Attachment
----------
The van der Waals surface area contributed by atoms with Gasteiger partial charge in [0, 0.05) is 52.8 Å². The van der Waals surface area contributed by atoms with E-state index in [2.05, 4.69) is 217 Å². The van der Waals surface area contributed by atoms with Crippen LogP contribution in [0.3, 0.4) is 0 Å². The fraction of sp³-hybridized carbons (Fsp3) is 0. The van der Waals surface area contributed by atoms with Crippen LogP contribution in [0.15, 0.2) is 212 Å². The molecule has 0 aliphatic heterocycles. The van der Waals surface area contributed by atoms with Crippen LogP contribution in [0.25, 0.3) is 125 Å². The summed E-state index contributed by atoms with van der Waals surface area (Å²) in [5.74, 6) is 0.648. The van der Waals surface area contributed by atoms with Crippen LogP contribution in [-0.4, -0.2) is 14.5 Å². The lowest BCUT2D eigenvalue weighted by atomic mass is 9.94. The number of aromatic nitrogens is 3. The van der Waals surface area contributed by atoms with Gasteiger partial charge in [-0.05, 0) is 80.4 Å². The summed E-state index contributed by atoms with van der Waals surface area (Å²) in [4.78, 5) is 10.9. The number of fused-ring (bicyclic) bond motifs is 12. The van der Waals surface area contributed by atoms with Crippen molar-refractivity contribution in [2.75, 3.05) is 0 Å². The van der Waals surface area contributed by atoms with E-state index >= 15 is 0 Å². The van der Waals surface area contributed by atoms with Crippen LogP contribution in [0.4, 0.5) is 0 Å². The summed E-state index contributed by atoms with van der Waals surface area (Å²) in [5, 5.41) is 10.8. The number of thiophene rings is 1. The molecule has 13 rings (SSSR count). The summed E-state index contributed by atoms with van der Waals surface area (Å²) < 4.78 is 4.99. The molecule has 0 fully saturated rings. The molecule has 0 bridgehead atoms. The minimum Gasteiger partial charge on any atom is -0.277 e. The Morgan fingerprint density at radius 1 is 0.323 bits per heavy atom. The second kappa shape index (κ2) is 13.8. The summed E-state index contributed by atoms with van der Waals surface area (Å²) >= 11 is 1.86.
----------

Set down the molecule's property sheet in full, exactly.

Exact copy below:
The van der Waals surface area contributed by atoms with Gasteiger partial charge in [0, 0.05) is 52.8 Å². The van der Waals surface area contributed by atoms with E-state index in [2.05, 4.69) is 217 Å². The van der Waals surface area contributed by atoms with Crippen LogP contribution in [0.3, 0.4) is 0 Å². The fraction of sp³-hybridized carbons (Fsp3) is 0. The van der Waals surface area contributed by atoms with Crippen LogP contribution in [0.15, 0.2) is 212 Å². The molecule has 0 aliphatic heterocycles. The van der Waals surface area contributed by atoms with Crippen LogP contribution in [0.25, 0.3) is 125 Å². The summed E-state index contributed by atoms with van der Waals surface area (Å²) in [5.74, 6) is 0.648. The van der Waals surface area contributed by atoms with Crippen LogP contribution in [-0.4, -0.2) is 14.5 Å². The lowest BCUT2D eigenvalue weighted by atomic mass is 9.94. The number of aromatic nitrogens is 3. The van der Waals surface area contributed by atoms with Gasteiger partial charge in [-0.05, 0) is 80.4 Å². The summed E-state index contributed by atoms with van der Waals surface area (Å²) in [4.78, 5) is 10.9. The number of fused-ring (bicyclic) bond motifs is 12. The van der Waals surface area contributed by atoms with Crippen molar-refractivity contribution in [2.75, 3.05) is 0 Å². The van der Waals surface area contributed by atoms with E-state index >= 15 is 0 Å². The van der Waals surface area contributed by atoms with Crippen LogP contribution in [0.4, 0.5) is 0 Å². The summed E-state index contributed by atoms with van der Waals surface area (Å²) in [5, 5.41) is 10.8. The number of thiophene rings is 1. The molecule has 13 rings (SSSR count). The summed E-state index contributed by atoms with van der Waals surface area (Å²) < 4.78 is 4.99. The molecule has 0 fully saturated rings. The molecule has 0 bridgehead atoms. The minimum Gasteiger partial charge on any atom is -0.277 e. The Morgan fingerprint density at radius 1 is 0.323 bits per heavy atom. The second kappa shape index (κ2) is 13.8. The summed E-state index contributed by atoms with van der Waals surface area (Å²) >= 11 is 1.86.